Surviving war letters from Greenlief Stevens to his sister and brother-in-law in Belgrade, Rufus and Love Stevens Stuart, shed light on the approaching Battle of the Wilderness:
Headquarters 5th Battery Maine Vol.
Second Brigade Artillery Reserve
April 28, 1864
Dear Brother & Sister,
We have got a great army once more and must fight another battle within a few days. It is safe to say I think that this Army is one hundred thousand strong. It is reported this evening that Burnside left Alexandria yesterday with thirty thousand men, and is marching in the direction of Fredericksburg. He will probably join our left.
Yours most respectfully,
A few days later Stevens continued the letter:
The Army moves tomorrow morning at 3 o’clock. Before this reaches you another great battle will probably be fought. If Lee’s Army is destroyed, the Rebellion will soon close. If it is the misfortune of our Army to fare that fate, then the Confederacy is a fixed fact, and we are fighting in vain.
What we are doing this afternoon and what the conversation is would be interesting no doubt to you, but I cannot find time to write. Burnside’s troops, some of them, are within half a mile of us. They are on the North side of the Rappahannock. What part they are to perform, I am unable to say. Our pontoon bridges on the Rappahannock were taken up last Sunday. Those of Burnside’s Army were placed in the River on Monday. I think Grant is going to strike for the enemy’s front and center. It is reported that we cross the Rapidan at Gemania Ford. It must be a bloody crossing in front of their works. The Heavy Artillery are now striking their tents. They march this evening.
My brave chum and tent mate Lieut. Hunt is now packing his valise. I have just heard him say he wanted someone to take his gold watch and money. I saw him fall on July 1st last year, but hope both of us will be more fortunate in this campaign. Remember me to Mother and all. Please write!
Most respectfully yours,
The Battle of the Wilderness that the 5th Maine Battery played a role in was fought May 5-7, 1864, in Spotsylvania and Orange County, Virginia. Grant’s Army of the Potomac’s IX Corps, 101,895 men strong, met Robert E. Lee’s Army of Northern Virginia’s 61,025 men. Casualties & losses: North – 17,666: South – 11,033. Despite these heavy losses, the results of the battle were inconclusive.
In June, the 5th Maine Battery was plunged into the thick of the battle at Cold Harbor, VA. The artist, Alfred R. Waud, from Harper’s Weekly, caught up with the Stevens Battery on the battlefield and sketched this battle scene:
The accompanying June 15, 1864 Harper’s Weekly article described the scene at Cold Harbor:
“In the battle at Cold Harbor on June 1, Stevens’ Battery, belonging to the Sixth Corps, was so near the rebel lines that the soldiers nicknamed it “Battery Insult.” It stirred up the rebels in a most aggravating manner, and was an excessively dangerous spot to be seen in. After a discharge of the pieces, hundreds of bullets would zip through the embrasures and around the earth works; occasionally round shot would batter down portions of the work, but the artillerists stuck to it and did good execution. It will be noticed that the limber chests have been taken off the carriages and placed in trenches dug for their security.”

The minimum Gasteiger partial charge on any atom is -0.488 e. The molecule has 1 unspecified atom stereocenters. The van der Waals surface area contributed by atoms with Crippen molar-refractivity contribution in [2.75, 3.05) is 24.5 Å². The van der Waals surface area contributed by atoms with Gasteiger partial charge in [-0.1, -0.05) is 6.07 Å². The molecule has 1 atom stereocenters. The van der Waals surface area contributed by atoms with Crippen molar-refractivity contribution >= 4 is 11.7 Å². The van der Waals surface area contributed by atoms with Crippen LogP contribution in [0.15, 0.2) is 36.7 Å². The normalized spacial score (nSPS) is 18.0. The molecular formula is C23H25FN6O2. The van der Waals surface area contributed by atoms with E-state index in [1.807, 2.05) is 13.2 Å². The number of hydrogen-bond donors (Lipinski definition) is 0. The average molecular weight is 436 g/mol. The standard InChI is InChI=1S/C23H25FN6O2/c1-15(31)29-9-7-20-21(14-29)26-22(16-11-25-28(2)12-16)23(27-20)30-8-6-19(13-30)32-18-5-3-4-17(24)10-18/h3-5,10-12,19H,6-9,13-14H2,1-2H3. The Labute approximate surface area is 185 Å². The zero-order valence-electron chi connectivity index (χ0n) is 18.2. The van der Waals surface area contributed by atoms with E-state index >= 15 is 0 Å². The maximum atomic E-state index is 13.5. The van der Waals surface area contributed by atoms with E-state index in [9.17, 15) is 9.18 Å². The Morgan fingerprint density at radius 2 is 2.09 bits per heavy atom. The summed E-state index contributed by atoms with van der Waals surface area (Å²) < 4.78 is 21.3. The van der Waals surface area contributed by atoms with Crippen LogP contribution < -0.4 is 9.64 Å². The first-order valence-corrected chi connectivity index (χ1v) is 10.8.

The following year the 5th Maine Battery participated in the Battle of Spotsylvania Court House and the Battle of North Anna. Later the 5th Maine Battery became part of the Army of the Shenandoah under Sheridan. Stevens was engaged in the three great battles which resulted in the complete destruction of the rebel army under Confederate General Early – Cold Harbor, Winchester, and Cedar Creek. A field correspondent of the New York World described the great crisis in the Battle of Winchester as follows:
“The moment was a fearful one; such a sight rarely occurs more than once in any battle as was presented on the open space between two pieces of woodland into which the cheering enemy poured. The whole line, reckless of bullets, even of the shells of our battery, constantly advanced. Captain Stevens’ battery, the Fifth Maine, located immediately in their front, poured its fire unflinchingly into their columns to the last. A staff officer riding up warned the regiment to the rear, to save it from capture. But the battery did not move – the men loading and firing with the regularity and precision of a field day. The foe advanced to a point within two hundred yards of the muzzles of Captain Stevens’ guns.”
Colonel C.H. Tompkins, Chief of Artillery, Sixth Corps, said, “However trying the circumstances, Captain Stevens has always been found equal to the occasion.”
On a request for Stevens’s promotion, written without his knowledge, General Wright, Commander of the Sixth Corps, indorsed: